A Transatlantic Community of Law
Written by: Elaine Fahey
What concerns arise as to the EU and US agreeing a new trade deal? How should we understand the NSA/ Snowdon affair? What makes judges want to learn from each other across the Atlantic? How can the EU and US integrate their legal orders most optimally in the Transatlantic Trade and Investment Partnership (TTIP)?
A new edited volume entitled A Transatlantic Community of Law: Legal Perspectives on the Relationship between the EU and US legal orders published this summer may shed light on these highly topical and salient questions of increasing public concern. Recent events have shown us how they are no longer purely ‘academic’ concerns.
‘A Transatlantic Community of Law’ includes contributions from politics, the judiciary, politicians and political scientist as well as legal scholars working in the field of European law. The editors felt that because of the broad-range of issues that transatlantic relations generate, such a collection of individuals made the project all the richer.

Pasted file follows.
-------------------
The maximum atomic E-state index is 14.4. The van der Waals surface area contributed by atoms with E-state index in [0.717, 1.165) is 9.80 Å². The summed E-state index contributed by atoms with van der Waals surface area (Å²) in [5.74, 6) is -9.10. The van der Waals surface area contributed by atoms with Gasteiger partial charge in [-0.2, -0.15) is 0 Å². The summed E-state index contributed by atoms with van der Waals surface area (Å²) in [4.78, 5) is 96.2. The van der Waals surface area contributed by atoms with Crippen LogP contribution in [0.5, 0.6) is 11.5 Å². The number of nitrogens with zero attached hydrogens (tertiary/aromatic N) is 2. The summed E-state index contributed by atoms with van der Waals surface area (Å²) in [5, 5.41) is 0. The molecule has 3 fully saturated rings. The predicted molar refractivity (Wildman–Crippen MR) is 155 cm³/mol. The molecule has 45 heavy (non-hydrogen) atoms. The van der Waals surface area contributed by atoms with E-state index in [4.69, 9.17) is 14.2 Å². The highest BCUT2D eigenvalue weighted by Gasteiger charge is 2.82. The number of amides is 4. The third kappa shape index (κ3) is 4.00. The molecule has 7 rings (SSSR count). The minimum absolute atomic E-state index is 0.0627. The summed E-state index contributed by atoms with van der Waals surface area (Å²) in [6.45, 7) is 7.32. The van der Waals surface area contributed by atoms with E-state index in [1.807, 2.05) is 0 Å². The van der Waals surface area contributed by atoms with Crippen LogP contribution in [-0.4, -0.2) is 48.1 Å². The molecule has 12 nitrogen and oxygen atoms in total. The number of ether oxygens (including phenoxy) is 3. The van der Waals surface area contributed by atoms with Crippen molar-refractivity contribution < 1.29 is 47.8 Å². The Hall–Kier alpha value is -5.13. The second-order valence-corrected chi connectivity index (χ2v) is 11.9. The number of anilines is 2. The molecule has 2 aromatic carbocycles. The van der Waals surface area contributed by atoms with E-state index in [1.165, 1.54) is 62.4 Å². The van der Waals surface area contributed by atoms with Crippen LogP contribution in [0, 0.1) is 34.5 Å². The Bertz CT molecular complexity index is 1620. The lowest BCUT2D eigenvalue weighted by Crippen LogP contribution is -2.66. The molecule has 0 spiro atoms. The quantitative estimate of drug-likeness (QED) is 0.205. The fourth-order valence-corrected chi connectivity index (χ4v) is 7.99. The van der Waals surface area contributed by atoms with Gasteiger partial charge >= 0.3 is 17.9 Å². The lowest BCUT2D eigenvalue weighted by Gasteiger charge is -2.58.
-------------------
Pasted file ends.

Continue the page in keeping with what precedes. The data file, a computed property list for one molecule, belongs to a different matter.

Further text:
The publication arose from a multi-disciplinary conference held in Amsterdam in 2013 and the project grew considerably after this in depth and breadth- and contributors. The conference and later publication focussed on institutionalisation and developments in security and trade. Each of these areas was developed after the conference in the subsequent publication, so as to deepen its focus. For example, contributions were added as to accountability and legitimacy and further on federalism. The overall goal of the conference had been to expose and develop new ways of thinking about institutionalisation and transatlantic relations. Contrasting with other publications on transatlantic relations, the edited volume does not provide a comprehensive policy-based assessment field-by-field. The inclusion of novel socio-legal work, for example, was an important feature of the project, which the book reflects. Also the editors wanted to give substantial voice to EU law scholars on these matters, which gave the publication a different resonance and direction.